Is Vicki Kennedy Unconstitutional?

           As has been widely discussed in the last few weeks, in 2004 Massachusetts changed its law providing for the filling of a senatorial vacancy.  In order to prevent Republican Governor Mitt Romney from filling John Kerry’s Senate seat (in the event that the latter won the 2004 presidential election), the Democratic legislature repealed the prior law which permitted the Governor to make temporary appointments in the event of a vacancy. 

            The current Massachusetts law (Chapter 236 of the Acts of 2004) provides that “[u]pon failure to choose a senator or representative in Congress or upon creation of a vacancy in that office, the governor shall immediately cause precepts to be issued to the aldermen in every city and the selectmen in every town in the district, directing them to call an election on the day appointed in the precepts for the election of such senator or representative.  The day so appointed shall not be more than 160 nor less than 145 days after the date that a vacancy is created or a failure to choose occurs.  Filing a letter of resignation creates a vacancy under this section, even if the resignation is not effective until some later time, but the date of the election to fill a vacancy under this section shall be after the resignation is effective.”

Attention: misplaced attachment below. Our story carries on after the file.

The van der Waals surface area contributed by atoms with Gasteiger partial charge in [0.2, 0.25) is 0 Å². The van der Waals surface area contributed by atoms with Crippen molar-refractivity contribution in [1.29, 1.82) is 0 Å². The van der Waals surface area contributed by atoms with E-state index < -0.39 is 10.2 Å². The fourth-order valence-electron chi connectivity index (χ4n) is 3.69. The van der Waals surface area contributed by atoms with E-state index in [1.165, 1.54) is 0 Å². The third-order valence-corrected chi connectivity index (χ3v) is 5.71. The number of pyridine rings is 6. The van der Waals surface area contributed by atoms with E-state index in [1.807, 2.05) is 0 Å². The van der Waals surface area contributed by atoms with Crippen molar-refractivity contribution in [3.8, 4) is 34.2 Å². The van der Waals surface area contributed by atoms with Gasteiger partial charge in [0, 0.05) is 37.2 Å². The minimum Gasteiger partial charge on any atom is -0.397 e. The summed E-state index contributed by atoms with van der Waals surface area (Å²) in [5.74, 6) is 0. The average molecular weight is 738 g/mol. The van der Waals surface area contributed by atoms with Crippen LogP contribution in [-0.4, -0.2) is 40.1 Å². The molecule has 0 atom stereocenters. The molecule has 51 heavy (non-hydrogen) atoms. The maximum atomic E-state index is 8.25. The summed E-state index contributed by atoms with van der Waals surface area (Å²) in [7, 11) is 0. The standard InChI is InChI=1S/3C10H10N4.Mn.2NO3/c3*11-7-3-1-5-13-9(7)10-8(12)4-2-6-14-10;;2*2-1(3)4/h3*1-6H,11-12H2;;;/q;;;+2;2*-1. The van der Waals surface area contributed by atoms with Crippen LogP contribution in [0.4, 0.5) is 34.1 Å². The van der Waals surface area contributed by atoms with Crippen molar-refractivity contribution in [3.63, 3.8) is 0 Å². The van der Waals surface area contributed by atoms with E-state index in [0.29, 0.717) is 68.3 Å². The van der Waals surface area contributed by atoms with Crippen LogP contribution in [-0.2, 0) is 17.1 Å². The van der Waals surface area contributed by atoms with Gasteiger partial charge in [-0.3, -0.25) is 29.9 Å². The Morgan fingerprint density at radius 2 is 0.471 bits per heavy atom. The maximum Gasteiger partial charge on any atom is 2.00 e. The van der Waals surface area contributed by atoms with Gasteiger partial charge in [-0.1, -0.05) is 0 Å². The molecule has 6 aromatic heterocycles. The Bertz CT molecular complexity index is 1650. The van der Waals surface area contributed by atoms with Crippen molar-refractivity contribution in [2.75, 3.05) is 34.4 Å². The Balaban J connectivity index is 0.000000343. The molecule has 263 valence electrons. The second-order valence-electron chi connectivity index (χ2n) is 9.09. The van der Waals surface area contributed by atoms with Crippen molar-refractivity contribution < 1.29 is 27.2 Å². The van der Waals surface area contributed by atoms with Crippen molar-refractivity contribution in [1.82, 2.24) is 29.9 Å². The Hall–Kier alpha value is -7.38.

Pursuant to this law, Governor Patrick has set a special election date of January 19, 2010 to fill the vacancy created by Senator Edward Kennedy’s death last week.  As things stand, the Governor has no authority to make a temporary appointment to fill the seat until the special election. 

            Before his death, Kennedy had urged Massachusetts leaders to change the vacancy law to allow for temporary appointments.  Kennedy also advocated the Governor appoint someone who made an explicit personal commitment not to be a candidate in the special election.  The Massachusetts legislature is scheduled to conduct hearings on this proposal next week, and few will be surprised if the law is hastily changed again to allow for temporary appointments. 

            Nothing in the Constitution appears to prevent a state legislature from changing its law to allow for the temporary filling of a vacancy that has already occurred or, indeed, from changing its law back and forth to permit or forbid temporary appointments depending on who is serving as Governor.  However unseemly such partisan manipulation may be, the Massachusetts legislature would seem to be free to empower Governor Patrick, pursuant to the Seventeenth Amendment, to fill Kennedy’s seat with a candidate of his choosing (the answer to the question posed by the title to this post, referring to widespread speculation that the Governor will appoint Kennedy’s widow, is therefore no).